For thirteen years I single-parented my son, Thomas, who was diagnosed with Asperger’s syndrome when he was four. Now Thomas is a 21-year-old college student. As I look back on our journey together, I can’t help but realize the progress we’ve made. Single parenting a special needs child was difficult at times. I discovered that having a child with an Autism Spectrum Disorder (ASD), my decision to divorce became substantially more complex.
My ex-husband and I sought out weekly family counseling. We both understood that we were struggling during that transitional time, almost as much as Thomas. I remember asking for assistance at times from family and friends. I took comfort in knowing I was doing the best I could do at any given time.
When your marriage ends, it’s common to feel a number of emotions. Guilt, depression, anger, or even relief. Allow yourself to feel all of these emotions. It takes time to heal. You’ve made a life-altering decision that affects you, your spouse and your child or children. Ending your relationship is a major loss, and it’s a process to cope with this loss. You may experience grief.
And as difficult as it may seem, once you accept this transition you will understand that your responsibilities are changing, and find the confidence in yourself as a single parent. Embrace new possibilities for personal growth. Trust yourself. Surround yourself with friends and family who support your decision. It’s a new beginning for you and your child. Move forward. An optimistic view is important. Connect with like-minded parents who will provide you with support, encouragement and help when you need it.
Single parenting a child with ASD can be isolating at times. Find support in your community; reach out to other single parents with special needs kids. Ask them about their strategies, and what’s been successful for them and their child. Join an ASD support group. And if there is not one, create one. That’s what I did. I went to our local bookstore, told them I wanted to hold a monthly meeting and they agreed. We met there for eight years, where I had guest speakers every month who were experienced in the field of autism. Although divorce is a difficult decision, single parenting is doable. It really is.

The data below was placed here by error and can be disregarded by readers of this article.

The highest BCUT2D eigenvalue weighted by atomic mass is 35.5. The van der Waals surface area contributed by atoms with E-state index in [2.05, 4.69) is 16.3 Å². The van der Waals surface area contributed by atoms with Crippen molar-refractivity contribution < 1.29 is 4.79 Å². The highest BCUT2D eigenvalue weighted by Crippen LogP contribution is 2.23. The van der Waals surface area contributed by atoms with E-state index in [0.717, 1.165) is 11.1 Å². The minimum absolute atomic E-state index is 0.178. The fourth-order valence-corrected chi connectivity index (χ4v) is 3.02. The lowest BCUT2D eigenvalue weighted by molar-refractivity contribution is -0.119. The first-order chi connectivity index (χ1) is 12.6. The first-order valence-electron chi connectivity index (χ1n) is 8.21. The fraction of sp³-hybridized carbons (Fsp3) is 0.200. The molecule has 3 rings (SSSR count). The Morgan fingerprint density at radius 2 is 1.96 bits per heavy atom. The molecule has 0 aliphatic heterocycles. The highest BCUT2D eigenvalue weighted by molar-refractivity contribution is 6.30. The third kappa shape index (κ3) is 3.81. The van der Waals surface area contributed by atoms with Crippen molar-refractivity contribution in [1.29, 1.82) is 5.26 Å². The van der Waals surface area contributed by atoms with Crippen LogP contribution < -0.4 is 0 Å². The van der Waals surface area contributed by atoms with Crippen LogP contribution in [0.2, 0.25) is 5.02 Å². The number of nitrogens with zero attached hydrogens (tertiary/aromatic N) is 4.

Here are some tips for people who find themselves single-parenting an ASD child:
1. Take time for yourself
Go for a walk, get a massage, sleep. It’s ok to rejuvenate yourself to be a better parent. It’s important do things for yourself in addition to your ASD child.
2. Make new rules
Cook less, clean less, and live on less income. Don’t try to be the perfect parent. I did all of these things. It released so much pressure I’d put on myself when I first became a single parent.
3. Ask for assistance
Involve friends and family. Create a Grandparents Day for your child to share. Be willing to ask for help and accept when you need it. For example, trade carpooling with another parent.
4. Pick a Special Day to share with your ASD child
Choose a day of the week to spend with your child and let him/her plan the day. Like a movie day, a special restaurant meal or take them to pick out a new book from your local book store.
5. Create a new budget. Make a list of your needs and wants and prioritize your list. For example, need: speech therapy, social skills group, occupational therapy, Wants: assistive technology, special interest books, or any extracurricular activity like soccer or art class.
Karra Barber-Wada is the author of Plan B, Empowering the Single Parent to Benefit their Child with Autism, The Social and Life Skills MeNu for Adolescents on the Autism Spectrum, Living Your Best Life with Asperger’s Syndrome. She’s also published articles in the Autism Asperger’s Digest, TAP as well as AS Quarterly. She’s an advocate for her son with AS and lives in Northern California with her husband and three children.
This article was featured in Issue 40 – Conquering Stress